If you are anything like me, Scene Queens are probably a little bit before your time —  so, a quick history lesson is probably in order. The term “Scene Queen” referred to a group of (mostly) girls who skyrocketed to Myspace fame, thanks to their “scene” aesthetic. Some of the most iconic Scene Queens were Jac Vanek, Audrey Kitching, Hanna Beth and even, Jeffree Star. The tight-knit group was known for dating members of famous pop-punk bands, namely the boys from Panic! At The Disco and Fall Out Boy. With this, the Scene Queens’ personal lives quickly became a point of gossip and speculation for Myspace users. Scene Queens were essentially social media influencers (to put it in Gen Z terms).  

Known for their teased hair, rainbow “racoon” dye jobs and studded belts, Scene Queens did not shy away from bold colours and over-the-top edgy looks. While this may sound similar to emo fashion, the two aesthetics couldn’t have been more different. As Hatti Rex writes for Bustle, “The emo kids were a lot more brooding and wore way more black, whereas scenesters were excitable little rainbows who weren’t even necessarily into the same music, let alone wardrobe choices.” While these subcultures may have their differences, it is important to note that both scene and emo emerged as a challenge to mainstream beauty standards.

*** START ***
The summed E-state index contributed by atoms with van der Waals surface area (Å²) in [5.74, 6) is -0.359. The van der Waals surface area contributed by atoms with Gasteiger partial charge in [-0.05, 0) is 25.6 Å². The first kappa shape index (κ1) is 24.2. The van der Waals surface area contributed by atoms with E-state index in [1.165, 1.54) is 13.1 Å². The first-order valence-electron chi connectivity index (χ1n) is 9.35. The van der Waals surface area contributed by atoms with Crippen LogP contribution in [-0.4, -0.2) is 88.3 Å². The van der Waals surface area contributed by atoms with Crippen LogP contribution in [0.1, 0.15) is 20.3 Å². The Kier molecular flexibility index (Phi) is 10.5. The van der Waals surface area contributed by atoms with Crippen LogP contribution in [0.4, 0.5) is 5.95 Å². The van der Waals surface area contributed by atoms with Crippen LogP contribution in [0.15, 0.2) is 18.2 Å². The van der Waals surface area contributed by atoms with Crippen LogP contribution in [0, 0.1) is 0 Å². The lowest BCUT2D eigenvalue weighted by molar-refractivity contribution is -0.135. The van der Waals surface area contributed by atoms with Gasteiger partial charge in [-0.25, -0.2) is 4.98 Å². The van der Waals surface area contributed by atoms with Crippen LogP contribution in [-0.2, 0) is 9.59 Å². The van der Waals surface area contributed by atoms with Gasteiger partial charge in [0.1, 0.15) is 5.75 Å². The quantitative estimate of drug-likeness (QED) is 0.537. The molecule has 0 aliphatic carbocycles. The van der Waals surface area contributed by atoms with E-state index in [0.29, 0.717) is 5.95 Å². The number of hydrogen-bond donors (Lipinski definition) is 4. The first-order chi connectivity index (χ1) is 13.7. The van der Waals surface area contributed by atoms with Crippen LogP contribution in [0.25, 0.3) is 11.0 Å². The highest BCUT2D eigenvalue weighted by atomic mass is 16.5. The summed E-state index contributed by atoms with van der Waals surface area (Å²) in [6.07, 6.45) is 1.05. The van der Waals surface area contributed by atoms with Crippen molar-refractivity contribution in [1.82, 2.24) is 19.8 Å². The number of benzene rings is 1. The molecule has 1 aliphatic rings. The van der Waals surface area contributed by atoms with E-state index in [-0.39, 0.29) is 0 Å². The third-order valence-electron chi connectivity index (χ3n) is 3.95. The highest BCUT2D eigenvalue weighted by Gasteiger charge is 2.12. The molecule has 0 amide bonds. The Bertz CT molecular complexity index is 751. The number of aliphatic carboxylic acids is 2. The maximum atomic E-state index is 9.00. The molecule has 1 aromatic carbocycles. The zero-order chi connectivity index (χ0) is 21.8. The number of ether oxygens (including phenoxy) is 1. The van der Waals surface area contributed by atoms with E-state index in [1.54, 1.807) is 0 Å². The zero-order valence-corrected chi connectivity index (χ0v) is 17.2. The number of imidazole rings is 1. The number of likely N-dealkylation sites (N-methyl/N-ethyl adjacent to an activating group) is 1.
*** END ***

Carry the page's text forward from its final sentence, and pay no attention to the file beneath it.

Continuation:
However, scene was much more than an aesthetic. With shared interests in video games and various pop-punk and electronic bands, scene subculture built a strong sense of community and helped like-minded people find each other. After Myspace’s downfall in 2007, Scene Queens and the corresponding subculture seemingly fell into the pop culture abyss.